How Containers and Microservices Enable Cloud’s Next Frontier: Q&A with IBM’s Jim Comfort

At its Think 2019 conference in San Francisco, IBM emphasized approaches for enterprises beginning the next chapter of their cloud journeys. According to IBM, while 20% of companies have gotten the "easy," cloud-native workloads up and running, they are still grappling with how and whether to migrate more complex, critical workloads. Hybrid cloud—which IBM CEO Ginny Rometty recently estimated will become  a $1 trillion market by 2020—is viewed as a key approach for migrating and managing more difficult scenarios.

With cloud now accounting for more than 20% of IBM's revenue, and plans underway to acquire Red Hat for $34 billion, IBM’s GM of GTS Cloud Services Jim Comfort talked with BDQ about why hybrid cloud and open source are becoming a strategic part of today’s business environment. 

IBM has shifted its branding for cloud to simply IBM Cloud. What is the significance?

Jim Comfort: The shift to IBM Cloud happened about a year and half ago. IBM has three fundamental business models. We sell products; consumable services such as IaaS, PaaS, and SaaS; and we sell managed services—so when IBM talks about the cloud business there are usually pieces in all three. There are specific products, like all of our container capabilities and cloud management tools; services such as a container service, the capabilities that are consumed around that; and then we have the services that pull that together for clients.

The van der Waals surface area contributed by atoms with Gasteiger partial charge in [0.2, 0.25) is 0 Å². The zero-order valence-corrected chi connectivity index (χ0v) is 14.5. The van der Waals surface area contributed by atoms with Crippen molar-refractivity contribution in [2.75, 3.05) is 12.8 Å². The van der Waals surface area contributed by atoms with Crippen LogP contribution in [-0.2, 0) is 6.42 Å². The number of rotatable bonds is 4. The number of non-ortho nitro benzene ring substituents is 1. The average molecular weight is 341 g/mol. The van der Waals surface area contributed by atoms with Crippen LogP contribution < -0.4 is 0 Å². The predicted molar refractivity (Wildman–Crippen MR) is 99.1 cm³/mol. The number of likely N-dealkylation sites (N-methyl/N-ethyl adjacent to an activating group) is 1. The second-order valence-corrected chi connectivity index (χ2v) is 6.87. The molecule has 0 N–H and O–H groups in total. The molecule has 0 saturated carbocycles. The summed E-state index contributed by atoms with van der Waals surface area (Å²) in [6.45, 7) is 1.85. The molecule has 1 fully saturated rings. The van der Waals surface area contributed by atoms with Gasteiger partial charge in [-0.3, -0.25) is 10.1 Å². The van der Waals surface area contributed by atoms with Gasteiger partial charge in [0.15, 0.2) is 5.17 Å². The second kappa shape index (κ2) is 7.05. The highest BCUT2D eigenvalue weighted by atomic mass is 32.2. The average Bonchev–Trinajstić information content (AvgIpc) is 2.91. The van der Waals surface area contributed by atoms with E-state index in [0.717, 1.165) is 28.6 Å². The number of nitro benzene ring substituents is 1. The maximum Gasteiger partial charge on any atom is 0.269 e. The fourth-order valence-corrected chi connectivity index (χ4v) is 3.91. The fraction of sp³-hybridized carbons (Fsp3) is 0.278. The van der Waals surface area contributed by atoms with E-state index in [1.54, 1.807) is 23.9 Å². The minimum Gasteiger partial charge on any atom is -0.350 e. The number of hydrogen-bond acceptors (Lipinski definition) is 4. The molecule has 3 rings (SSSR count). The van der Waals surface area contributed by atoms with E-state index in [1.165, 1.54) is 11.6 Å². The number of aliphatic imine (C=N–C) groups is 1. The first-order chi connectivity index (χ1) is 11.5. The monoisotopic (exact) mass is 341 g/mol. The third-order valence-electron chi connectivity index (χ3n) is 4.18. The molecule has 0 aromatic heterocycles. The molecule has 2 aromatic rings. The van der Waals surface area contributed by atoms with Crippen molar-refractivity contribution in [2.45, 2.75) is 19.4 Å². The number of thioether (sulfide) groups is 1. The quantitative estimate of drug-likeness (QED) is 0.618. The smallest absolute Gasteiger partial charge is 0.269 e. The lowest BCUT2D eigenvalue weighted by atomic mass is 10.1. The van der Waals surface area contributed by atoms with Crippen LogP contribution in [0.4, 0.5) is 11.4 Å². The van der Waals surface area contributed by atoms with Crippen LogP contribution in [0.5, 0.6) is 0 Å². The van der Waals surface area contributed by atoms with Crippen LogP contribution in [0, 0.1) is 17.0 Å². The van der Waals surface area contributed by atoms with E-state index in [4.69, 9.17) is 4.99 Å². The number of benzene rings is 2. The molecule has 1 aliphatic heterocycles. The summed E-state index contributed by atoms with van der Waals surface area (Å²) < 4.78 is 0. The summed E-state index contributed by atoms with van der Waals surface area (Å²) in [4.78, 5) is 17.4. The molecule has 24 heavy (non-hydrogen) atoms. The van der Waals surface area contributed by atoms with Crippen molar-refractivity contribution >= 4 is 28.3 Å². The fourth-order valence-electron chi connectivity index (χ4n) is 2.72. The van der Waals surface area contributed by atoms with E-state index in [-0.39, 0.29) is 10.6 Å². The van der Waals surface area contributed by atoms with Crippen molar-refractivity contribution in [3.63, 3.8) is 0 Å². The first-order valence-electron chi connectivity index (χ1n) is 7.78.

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"As [Red Hat] OpenShift becomes the consistent substate for Kubernetes—and with RHEL [Red Hat Enterprise Linux] the dominant Linux footprint, and Linux the dominant OS, and RHEL dominant on AWS, Azure, IBM Cloud, and on-prem—then, every RHEL footprint becomes OpenShift, and every OpenShift footprint becomes a platform that is consistent for this container evolution."
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How are organizations shaping their cloud strategies?

JC: Our value to clients at the end of the day is in helping them transform.  For most clients today, it is manifested as a digital transformation journey, which means that they have to move much faster, work with new data sources, obtain better insights, and improve their business decisions.

What is changing?